Activists say Iranian state TV has aired hundreds of coerced confessions over the last decade. Israeli officials declined to comment on the attack.
Separately, Iran’s state TV said a fire broke out at an oil refinery in an industrial zone near the northwestern city of Tabriz. It said the cause was not yet known, as it showed footage of firefighters trying to extinguish the blaze. Tabriz is some 520 kilometers (325 miles) northwest of Tehran.
State TV also said the magnitude 5.9 earthquake killed three people and injured 816 others in rural areas in West Azerbaijan province, damaging buildings in many villages.
Iran’s theocratic government faces challenges both at home and abroad as its nuclear program rapidly enriches uranium closer than ever to weapons-grade levels since the collapse of its atomic accord with world powers.
Nationwide protests have shaken the country since the September death of Mahsa Amini, a Kurdish-Iranian woman detained by the country’s morality police. Its rial currency has plummeted to new lows against the U.S. dollar. Meanwhile, Iran continues to arm Russia with the bomb-carrying drone that Moscow uses in attacks in Ukraine on power plants and civilian targets.
Israel is suspected of launching a series of attacks on Iran, including an April 2021 assault on its underground Natanz nuclear facility that damaged its centrifuges. In 2020, Iran blamed Israel for a sophisticated attack that killed its top military nuclear scientist.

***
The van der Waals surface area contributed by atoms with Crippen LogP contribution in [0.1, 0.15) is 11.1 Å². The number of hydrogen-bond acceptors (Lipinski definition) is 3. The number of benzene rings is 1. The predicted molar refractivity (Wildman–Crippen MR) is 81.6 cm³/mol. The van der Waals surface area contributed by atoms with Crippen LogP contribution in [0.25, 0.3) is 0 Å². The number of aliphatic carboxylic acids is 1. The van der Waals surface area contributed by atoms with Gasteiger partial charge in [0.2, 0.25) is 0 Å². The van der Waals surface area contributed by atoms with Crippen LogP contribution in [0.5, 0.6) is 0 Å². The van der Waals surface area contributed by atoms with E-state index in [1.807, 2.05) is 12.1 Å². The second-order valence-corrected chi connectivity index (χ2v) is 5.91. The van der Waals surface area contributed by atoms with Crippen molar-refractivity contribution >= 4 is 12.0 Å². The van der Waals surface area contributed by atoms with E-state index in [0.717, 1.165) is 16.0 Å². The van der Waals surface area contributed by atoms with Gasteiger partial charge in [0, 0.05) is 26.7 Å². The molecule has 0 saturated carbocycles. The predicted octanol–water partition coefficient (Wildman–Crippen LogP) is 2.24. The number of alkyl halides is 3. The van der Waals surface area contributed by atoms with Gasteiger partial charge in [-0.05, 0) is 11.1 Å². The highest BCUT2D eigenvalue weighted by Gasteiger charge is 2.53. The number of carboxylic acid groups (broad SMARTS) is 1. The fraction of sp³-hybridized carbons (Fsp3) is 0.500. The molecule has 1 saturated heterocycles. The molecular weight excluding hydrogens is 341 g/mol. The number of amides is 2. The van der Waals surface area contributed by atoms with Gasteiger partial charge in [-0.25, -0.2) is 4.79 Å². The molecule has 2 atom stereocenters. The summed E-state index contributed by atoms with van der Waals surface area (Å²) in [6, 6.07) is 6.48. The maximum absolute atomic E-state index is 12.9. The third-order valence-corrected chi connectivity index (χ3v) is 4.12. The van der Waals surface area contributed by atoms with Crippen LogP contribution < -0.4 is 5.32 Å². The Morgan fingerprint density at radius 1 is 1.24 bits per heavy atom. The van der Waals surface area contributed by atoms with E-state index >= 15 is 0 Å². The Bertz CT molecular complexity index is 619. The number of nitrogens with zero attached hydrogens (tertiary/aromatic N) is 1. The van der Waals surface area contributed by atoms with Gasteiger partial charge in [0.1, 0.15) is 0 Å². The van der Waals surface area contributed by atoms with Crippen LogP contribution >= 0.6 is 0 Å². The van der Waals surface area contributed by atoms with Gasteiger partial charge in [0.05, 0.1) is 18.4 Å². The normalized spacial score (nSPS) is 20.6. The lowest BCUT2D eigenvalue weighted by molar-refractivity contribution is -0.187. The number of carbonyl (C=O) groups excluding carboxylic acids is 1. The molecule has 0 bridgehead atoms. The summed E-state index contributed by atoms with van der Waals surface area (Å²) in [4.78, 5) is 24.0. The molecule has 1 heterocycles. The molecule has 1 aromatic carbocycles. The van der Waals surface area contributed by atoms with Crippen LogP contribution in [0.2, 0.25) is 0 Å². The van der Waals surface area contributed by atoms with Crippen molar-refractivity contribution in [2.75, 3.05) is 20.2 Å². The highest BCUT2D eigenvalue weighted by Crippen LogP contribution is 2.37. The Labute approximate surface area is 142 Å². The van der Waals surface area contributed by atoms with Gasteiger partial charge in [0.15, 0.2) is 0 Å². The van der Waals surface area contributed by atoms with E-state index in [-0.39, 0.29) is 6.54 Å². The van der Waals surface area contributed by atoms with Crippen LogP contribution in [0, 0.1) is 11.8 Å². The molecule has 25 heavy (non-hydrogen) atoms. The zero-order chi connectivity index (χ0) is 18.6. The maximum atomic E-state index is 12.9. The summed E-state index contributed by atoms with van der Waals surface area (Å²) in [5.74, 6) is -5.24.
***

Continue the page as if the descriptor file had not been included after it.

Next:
Israeli officials rarely acknowledge operations carried out by the country’s secret military units or its Mossad intelligence agency. However, Israeli Prime Minister Benjamin Netanyahu, who recently re-entered the premiership, long has considered Iran to be the biggest threat his nation faces. The U.S. and Israel also just held their largest-ever military exercise amid the tensions with Iran.
Meanwhile, tensions remain high between Azerbaijan and Iran as Azerbaijan and Armenia have fought over the Nagorno-Karabakh region. Iran also wants to maintain its 44-kilometer (27-mile) border with landlocked Armenia — something that could be threatened if Azerbaijan seizes new territory through warfare.
Iran in October launched a military exercise near the Azerbaijan border. Azerbaijan also maintains close ties to Israel, which has infuriated Iranian hard-liners, and has purchased Israeli-made drones for its military.
Anwar Gargash, a senior Emirati diplomat, warned online that the Isfahan attack represented one more event in the “dangerous escalation the region is witnessing.” The United Arab Emirates was targeted in missile and drone attacks last year claimed by Yemen’s Iran-backed Houthi rebels.
It “is not in the interest of the region and its future,” Gargash wrote on Twitter. “Although the problems of the region are complex, there is no alternative to dialogue.”
Associated Press writer Joseph Krauss contributed to this report.